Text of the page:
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Jackson v. Attorney General of State

United States District Court, D. Delaware

September 17, 2018

THEODORE D. JACKSON, Petitioner, By and Through HERMIONE K.I. WINTER, Petitioner-Next Friend,
v.
ATTORNEY GENERAL OF THE STATE OF DELAWARE, Respondent.

          MEMORANDUM

         I. INTRODUCTION

         Presently pending before the Court is a Petition for a Writ of Habeas Corpus Pursuant to 28 U.S.C. § 2254 filed by Petitioner-Next Friend Hermione K.I. Winter on behalf of Petitioner, Theodore D. Jackson, challenging his 2014 convictions. (D.I. 2) Petitioner-Next Friend asserts she signed and filed the Petition for Petitioner due to "the high level of Petitioner's mental incompetency." (D.I. 2 at 15)

         II. DISCUSSION

         A federal district court may summarily dismiss a habeas petition "if it plainly appears from the face of the petition and any exhibits annexed to it that the petitioner is not entitled to relief." Rule 4, 28 U.S.C. foil. § 2254. "Application for a writ of habeas corpus shall be in writing signed and verified by the person for whose relief it is intended or by someone acting on his behalf." 28 U.S.C. § 2242. In turn, before a federal court can consider the merits of a legal claim, the person seeking to invoke the jurisdiction of the court must establish the requisite standing to sue pursuant to Article III of the United States Constitution.[1] Whitmore v. Arkansas, 495 U.S. 149, 154 (1990); U.S. CONST, art. Ill. § 2. Although, as a general rule, one pro se litigant may not act as an attorney for another individual, [2] a person with "next friend" standing may prosecute a habeas petition on behalf of a prisoner. See generally Whitmore, 495 U.S. 149. A person establishes "next friend" standing by demonstrating that the prisoner "is unable, usually because of mental incompetence or inaccessibility, to seek relief himself," and that the "next friend" has some "significant relationship" with the prisoner and is truly dedicated to best interests of the prisoner. See Whitmore, 495 U.S. at 162-64. The burden of proving "next friend" status rests with the moving party. Id. at 163. "Where standing is lacking, the federal courts lack the power to grant habeas relief." In re Zettlemoyer, 53 F.3d 24, 27 (3d Ck. 1995).

         Having reviewed the face of the instant Petition, the Court concludes that summary dismissal is appropriate because Petitioner-Relator, the person who filed the Petition on behalf of Petitioner, does not have standing to pursue habeas relief in this case. First, Petitioner-Relator is herself a pro se litigant and, therefore, may not act as an attorney for other individuals. Second, Petitioner-Relator has not satisfied the requirements necessary to proceed as Petitioner's "next friend." Petitioner-Relator's conclusory and unsupported reference to Petitioner's "high level of mental incompetency" does not, on its own, demonstrate that Petitioner is unable to file and/or sign a habeas petition on his own behalf. Moreover, Petitioner-Relator's statement that she is Petitioner's friend does not demonstrate the she and Petitioner have a "significant relationship" or that she is truly dedicated to Petitioner's best interests. Given Petitioner-Relator's failure to adequately explain why Petitioner is unable to litigate this habeas action on his own behalf, the Court concludes that it must dismiss the case for lack of next friend standing.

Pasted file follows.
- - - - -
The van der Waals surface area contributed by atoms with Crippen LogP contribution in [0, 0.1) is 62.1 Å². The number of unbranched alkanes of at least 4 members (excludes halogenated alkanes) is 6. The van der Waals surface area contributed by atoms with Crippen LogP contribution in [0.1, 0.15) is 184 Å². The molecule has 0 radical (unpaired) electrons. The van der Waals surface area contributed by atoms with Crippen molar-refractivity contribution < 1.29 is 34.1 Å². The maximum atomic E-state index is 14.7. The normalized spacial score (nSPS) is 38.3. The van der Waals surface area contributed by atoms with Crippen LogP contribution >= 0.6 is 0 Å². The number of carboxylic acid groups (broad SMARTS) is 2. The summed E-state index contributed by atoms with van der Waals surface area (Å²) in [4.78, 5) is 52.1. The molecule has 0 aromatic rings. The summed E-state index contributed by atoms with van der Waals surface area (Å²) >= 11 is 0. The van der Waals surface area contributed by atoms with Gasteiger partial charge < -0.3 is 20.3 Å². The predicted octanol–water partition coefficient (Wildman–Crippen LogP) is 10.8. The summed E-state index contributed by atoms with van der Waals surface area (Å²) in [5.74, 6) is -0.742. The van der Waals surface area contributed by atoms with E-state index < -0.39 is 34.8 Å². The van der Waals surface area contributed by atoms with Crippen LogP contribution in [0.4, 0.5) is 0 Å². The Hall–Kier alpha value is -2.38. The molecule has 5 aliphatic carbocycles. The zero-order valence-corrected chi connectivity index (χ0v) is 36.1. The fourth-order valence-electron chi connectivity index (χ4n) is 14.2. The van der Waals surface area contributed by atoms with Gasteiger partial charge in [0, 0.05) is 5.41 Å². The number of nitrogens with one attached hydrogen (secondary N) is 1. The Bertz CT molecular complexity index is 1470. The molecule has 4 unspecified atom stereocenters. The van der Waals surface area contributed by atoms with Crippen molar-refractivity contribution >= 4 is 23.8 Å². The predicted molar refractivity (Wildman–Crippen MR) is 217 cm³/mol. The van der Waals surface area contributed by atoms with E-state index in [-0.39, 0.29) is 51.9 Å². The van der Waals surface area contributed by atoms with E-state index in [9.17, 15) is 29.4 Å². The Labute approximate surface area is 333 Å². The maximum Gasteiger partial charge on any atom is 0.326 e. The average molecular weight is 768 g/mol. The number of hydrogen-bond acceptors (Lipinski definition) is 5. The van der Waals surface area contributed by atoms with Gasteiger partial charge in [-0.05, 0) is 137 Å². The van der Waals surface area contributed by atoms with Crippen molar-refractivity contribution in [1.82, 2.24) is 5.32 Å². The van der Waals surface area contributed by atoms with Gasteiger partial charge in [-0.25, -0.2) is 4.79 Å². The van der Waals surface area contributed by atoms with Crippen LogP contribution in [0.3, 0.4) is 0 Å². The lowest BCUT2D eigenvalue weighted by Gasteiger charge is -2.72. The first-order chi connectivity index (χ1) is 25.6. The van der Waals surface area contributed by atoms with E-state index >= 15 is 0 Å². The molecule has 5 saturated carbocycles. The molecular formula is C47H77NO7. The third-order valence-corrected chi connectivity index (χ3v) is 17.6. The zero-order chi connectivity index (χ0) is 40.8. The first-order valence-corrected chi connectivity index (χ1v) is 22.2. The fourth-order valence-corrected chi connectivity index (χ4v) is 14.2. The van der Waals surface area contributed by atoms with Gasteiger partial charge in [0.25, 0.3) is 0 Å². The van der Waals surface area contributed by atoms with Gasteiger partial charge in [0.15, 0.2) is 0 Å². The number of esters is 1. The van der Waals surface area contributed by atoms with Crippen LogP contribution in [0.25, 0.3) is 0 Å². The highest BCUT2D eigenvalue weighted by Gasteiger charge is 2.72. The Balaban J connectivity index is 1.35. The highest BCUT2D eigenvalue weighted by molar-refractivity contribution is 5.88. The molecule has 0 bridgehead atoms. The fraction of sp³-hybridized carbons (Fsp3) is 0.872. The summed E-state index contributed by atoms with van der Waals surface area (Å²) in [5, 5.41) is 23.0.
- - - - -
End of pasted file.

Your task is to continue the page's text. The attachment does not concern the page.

III. CONCLUSION

         Accordingly, the Court will summarily dismiss Petitioner's § 2254 Petition (D.I. 2) without prejudice for lack of next friend standing without issuing a certificate of appealability. See 28 U.S.C. 2253(c)(2); United States v. Eyer, 113 F.3d 470 (3d Or. 1997); 3d Or. L.A.R. 22.2 (2011). The Court will also dismiss Petitioner's Motion for Leave to Proceed In Forma Pauperis (D.I. 1) as moot. A separate Order follows.

---------

Notes:

[1]Article III standing is a jurisdictional requirement, which a court is obligated to raise sua sponte. Storino v. Borough of Point Pleasant Beach, 322 F.3d 293, 296 (3d Cir. 2003); Desi's Pizza Inc. v. City of Wilkes-Barre, 321 F.3d 411, 420 (3d Ck. 2003).

[2] See 28 U.S.C. § 1654; Alexander p. New Jersey State Parole Bd., 160 Fed.Appx. 249, 250 n.l (3d Ck. 2005); Harris v. Philadelphia Police Dep't, 2006 WL 3025882 (E.D. Pa. Oct. 20, 2006.); In the Matter of Chojecki, 2000 WL 679000, at *2 (E.D. Pa. May 22, 2000) ("Although a non-attorney may appear in propria persona on his own behalf, that privilege is personal to him and he has ...


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